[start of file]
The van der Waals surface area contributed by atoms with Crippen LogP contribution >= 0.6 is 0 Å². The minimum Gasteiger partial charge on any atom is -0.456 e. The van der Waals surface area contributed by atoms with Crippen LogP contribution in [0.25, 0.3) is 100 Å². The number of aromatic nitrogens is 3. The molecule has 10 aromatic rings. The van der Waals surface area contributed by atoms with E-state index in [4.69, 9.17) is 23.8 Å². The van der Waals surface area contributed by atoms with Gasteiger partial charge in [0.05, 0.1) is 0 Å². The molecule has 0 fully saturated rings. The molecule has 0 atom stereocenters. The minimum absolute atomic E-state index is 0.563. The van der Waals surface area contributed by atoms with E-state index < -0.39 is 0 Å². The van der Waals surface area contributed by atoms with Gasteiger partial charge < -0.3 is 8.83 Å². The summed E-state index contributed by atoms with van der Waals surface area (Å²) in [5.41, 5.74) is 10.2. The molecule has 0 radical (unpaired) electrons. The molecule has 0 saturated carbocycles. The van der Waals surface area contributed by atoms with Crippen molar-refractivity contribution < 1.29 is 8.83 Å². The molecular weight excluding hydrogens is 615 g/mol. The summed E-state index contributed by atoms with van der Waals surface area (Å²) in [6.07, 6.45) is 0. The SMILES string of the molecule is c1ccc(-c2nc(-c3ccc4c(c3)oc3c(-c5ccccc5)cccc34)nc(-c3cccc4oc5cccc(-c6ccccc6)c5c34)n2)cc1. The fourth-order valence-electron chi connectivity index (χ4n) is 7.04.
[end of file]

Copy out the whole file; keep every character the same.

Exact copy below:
The van der Waals surface area contributed by atoms with Crippen LogP contribution >= 0.6 is 0 Å². The minimum Gasteiger partial charge on any atom is -0.456 e. The van der Waals surface area contributed by atoms with Crippen LogP contribution in [0.25, 0.3) is 100 Å². The number of aromatic nitrogens is 3. The molecule has 10 aromatic rings. The van der Waals surface area contributed by atoms with E-state index in [4.69, 9.17) is 23.8 Å². The van der Waals surface area contributed by atoms with Gasteiger partial charge in [0.05, 0.1) is 0 Å². The molecule has 0 fully saturated rings. The molecule has 0 atom stereocenters. The minimum absolute atomic E-state index is 0.563. The van der Waals surface area contributed by atoms with E-state index < -0.39 is 0 Å². The van der Waals surface area contributed by atoms with Gasteiger partial charge < -0.3 is 8.83 Å². The summed E-state index contributed by atoms with van der Waals surface area (Å²) in [5.41, 5.74) is 10.2. The molecule has 0 radical (unpaired) electrons. The molecule has 0 saturated carbocycles. The van der Waals surface area contributed by atoms with Crippen molar-refractivity contribution < 1.29 is 8.83 Å². The molecular weight excluding hydrogens is 615 g/mol. The summed E-state index contributed by atoms with van der Waals surface area (Å²) in [6.07, 6.45) is 0. The SMILES string of the molecule is c1ccc(-c2nc(-c3ccc4c(c3)oc3c(-c5ccccc5)cccc34)nc(-c3cccc4oc5cccc(-c6ccccc6)c5c34)n2)cc1. The fourth-order valence-electron chi connectivity index (χ4n) is 7.04.